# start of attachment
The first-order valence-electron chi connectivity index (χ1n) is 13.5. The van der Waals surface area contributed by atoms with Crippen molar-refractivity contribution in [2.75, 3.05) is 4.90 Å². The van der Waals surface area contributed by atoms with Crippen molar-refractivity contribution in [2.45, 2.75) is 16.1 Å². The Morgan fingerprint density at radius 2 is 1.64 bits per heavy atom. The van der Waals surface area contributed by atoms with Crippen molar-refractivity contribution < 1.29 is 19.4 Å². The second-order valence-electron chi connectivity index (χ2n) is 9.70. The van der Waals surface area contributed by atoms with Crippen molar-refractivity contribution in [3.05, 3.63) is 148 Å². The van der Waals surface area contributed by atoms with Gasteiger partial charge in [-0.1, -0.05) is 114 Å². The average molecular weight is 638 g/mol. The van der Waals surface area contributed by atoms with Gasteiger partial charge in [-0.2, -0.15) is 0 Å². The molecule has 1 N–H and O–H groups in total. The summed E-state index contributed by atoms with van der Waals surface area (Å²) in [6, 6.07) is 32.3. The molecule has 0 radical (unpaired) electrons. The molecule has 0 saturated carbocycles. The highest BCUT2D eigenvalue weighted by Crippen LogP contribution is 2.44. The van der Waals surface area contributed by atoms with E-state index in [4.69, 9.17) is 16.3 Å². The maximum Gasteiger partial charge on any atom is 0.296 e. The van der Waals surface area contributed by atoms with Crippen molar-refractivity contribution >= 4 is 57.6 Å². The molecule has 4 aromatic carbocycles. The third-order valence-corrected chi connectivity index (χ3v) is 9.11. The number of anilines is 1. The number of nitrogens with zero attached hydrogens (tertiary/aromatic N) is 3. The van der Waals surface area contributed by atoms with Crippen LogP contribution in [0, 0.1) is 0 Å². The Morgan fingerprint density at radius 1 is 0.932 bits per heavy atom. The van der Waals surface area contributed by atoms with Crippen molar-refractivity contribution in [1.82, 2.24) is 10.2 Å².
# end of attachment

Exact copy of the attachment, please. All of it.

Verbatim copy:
The first-order valence-electron chi connectivity index (χ1n) is 13.5. The van der Waals surface area contributed by atoms with Crippen molar-refractivity contribution in [2.75, 3.05) is 4.90 Å². The van der Waals surface area contributed by atoms with Crippen molar-refractivity contribution in [2.45, 2.75) is 16.1 Å². The Morgan fingerprint density at radius 2 is 1.64 bits per heavy atom. The van der Waals surface area contributed by atoms with Crippen molar-refractivity contribution < 1.29 is 19.4 Å². The second-order valence-electron chi connectivity index (χ2n) is 9.70. The van der Waals surface area contributed by atoms with Crippen molar-refractivity contribution in [3.05, 3.63) is 148 Å². The van der Waals surface area contributed by atoms with Gasteiger partial charge in [-0.1, -0.05) is 114 Å². The average molecular weight is 638 g/mol. The van der Waals surface area contributed by atoms with Gasteiger partial charge in [-0.2, -0.15) is 0 Å². The molecule has 1 N–H and O–H groups in total. The summed E-state index contributed by atoms with van der Waals surface area (Å²) in [6, 6.07) is 32.3. The molecule has 0 radical (unpaired) electrons. The molecule has 0 saturated carbocycles. The highest BCUT2D eigenvalue weighted by Crippen LogP contribution is 2.44. The van der Waals surface area contributed by atoms with E-state index in [4.69, 9.17) is 16.3 Å². The maximum Gasteiger partial charge on any atom is 0.296 e. The van der Waals surface area contributed by atoms with Crippen molar-refractivity contribution >= 4 is 57.6 Å². The molecule has 4 aromatic carbocycles. The third-order valence-corrected chi connectivity index (χ3v) is 9.11. The number of anilines is 1. The number of nitrogens with zero attached hydrogens (tertiary/aromatic N) is 3. The van der Waals surface area contributed by atoms with Crippen LogP contribution in [0, 0.1) is 0 Å². The Morgan fingerprint density at radius 1 is 0.932 bits per heavy atom. The van der Waals surface area contributed by atoms with Crippen molar-refractivity contribution in [1.82, 2.24) is 10.2 Å².